As our site host succinctly pointed out:

The trouble is, attitude can easily be hidden for the duration of a test, but put back on as soon as the driver hits the highway alone.

And mandatory re-testing cannot change this, whether it's the arrogant teenager who figures they 'know better' than to behave in the way they needed to in order to qualify for their license in the first place (and then breaks all the rules the moment they're left to their own devices) or the Class 1 Owner/Operator who 'checks' his airbrake system by making a brake application and seeing how much the gauge drops - or who is in the habit of using the hand valve so as to use only the trailer brakes most of the time - repeated testing isn't going to make a blind bit of difference.

Over the course of my career, I've taken several tests. Class 5 Driver License, Class 3 Driver License, Class 4 Driver License, Class 5 Driving Instructor License, Class 1 Driver License ... and I've also undergone the necessary training to become an Examiner (a different role from an Instructor, though they're often confused). Which in my case means a Training Assessment Officer for Class 4 Applicants, also a TAO for Class 5 Driving Instructors, an ICBC Driver Examiner for Class 4 & Class 5, and a DriveABLE Examiner. So honestly, I think I understand this stuff - and better than most quite frankly.

Am I saying that there is no place for additional testing of a supposedly qualified person's abilities, even though they've previously earned their license? Not at all!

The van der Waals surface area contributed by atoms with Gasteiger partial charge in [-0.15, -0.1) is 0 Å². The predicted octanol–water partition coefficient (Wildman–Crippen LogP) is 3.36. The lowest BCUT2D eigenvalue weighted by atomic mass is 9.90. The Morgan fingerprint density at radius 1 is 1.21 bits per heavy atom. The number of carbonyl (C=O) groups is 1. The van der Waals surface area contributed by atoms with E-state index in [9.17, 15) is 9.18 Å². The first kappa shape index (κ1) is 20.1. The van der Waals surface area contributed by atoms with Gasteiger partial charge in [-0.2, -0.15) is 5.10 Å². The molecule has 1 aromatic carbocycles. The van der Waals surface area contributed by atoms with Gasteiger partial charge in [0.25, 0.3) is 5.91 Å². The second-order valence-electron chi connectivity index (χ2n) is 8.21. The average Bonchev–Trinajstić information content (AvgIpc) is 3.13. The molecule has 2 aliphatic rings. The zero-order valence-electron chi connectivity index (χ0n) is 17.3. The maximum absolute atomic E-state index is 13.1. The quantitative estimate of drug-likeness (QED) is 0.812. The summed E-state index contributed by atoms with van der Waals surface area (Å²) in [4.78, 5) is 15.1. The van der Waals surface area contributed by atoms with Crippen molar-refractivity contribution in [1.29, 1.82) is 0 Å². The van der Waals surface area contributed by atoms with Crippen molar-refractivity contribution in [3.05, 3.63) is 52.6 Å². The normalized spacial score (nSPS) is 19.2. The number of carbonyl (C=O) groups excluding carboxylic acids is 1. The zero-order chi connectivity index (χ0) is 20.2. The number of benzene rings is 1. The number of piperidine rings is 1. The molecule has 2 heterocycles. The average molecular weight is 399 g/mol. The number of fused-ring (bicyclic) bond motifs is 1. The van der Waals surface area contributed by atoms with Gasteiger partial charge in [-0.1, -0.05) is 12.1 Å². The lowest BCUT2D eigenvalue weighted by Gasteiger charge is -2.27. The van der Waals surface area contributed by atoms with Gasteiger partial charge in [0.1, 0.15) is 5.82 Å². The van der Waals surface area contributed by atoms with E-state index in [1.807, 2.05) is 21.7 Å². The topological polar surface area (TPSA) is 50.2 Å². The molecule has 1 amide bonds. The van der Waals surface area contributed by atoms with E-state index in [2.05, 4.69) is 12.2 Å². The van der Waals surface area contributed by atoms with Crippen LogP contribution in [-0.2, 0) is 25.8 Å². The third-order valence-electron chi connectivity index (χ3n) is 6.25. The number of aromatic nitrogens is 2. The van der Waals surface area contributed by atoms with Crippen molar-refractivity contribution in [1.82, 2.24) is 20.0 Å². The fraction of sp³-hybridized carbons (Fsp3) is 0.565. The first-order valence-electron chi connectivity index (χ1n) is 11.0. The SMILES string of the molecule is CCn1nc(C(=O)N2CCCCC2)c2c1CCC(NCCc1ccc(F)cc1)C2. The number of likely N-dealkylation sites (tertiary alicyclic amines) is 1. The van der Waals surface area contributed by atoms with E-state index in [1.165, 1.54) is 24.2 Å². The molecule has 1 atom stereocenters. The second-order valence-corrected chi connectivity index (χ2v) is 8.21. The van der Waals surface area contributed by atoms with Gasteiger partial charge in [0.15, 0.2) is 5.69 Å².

In the UK for instance, when a driver is convicted of a serious offence(s), it's now customary that they not only have a finite ban on driving, plus fines and court costs, but that the ban will only be lifted after they then take - and pass - an 'Advanced' Driving Test requiring a much higher standard than was necessary for them to hold a license in the first place.

Here in BC (and most relatively stringent jurisdictions) all drivers are required to undergo a Driver Medical examination on or about their 80th birthday - something you and I have been doing since we were half that age - but in the case of seniors the issue isn't fundamental ability to operate the vehicle, but to cognitively function as a driver. They'll either be required to repeat that process every couple of years (if they're medically fit), or if there's a concern then they'll need to take a Re-Examination to ensure their fitness behind the wheel.


Separately, I do agree with you on the 'Graduated Licensing' concept also being applied to professional licensees i.e. Class 1, 2, 3 & 4.

The current situation, not only in BC but across Canada and the US, is that (particularly for Class 1 Drivers) demand for drivers considerably exceeds supply. Many employers are ready to scrape the bottom of the barrel and take on whomever in order to get their goods moved to market. In the last couple of years I've travelled in BC, Alberta, Nevada, Hawaii, and Arizona. All over the place, the rigs have big signs advertising for drivers.

Politics notwithstanding, this is not the time for licensing jurisdictions to ease up on their standards for economic reasons. Hell, no. This is the time for licensing jurisdictions to set higher standards to ensure that Truck Drivers and Bus Drivers are actually qualified professionals.

If BC and other Licensing Authorities are to achieve this, then re-testing Class 5 drivers every ten years to see if they still remember how to use their turn signals or stop at stop signs has to be way down on their priority list.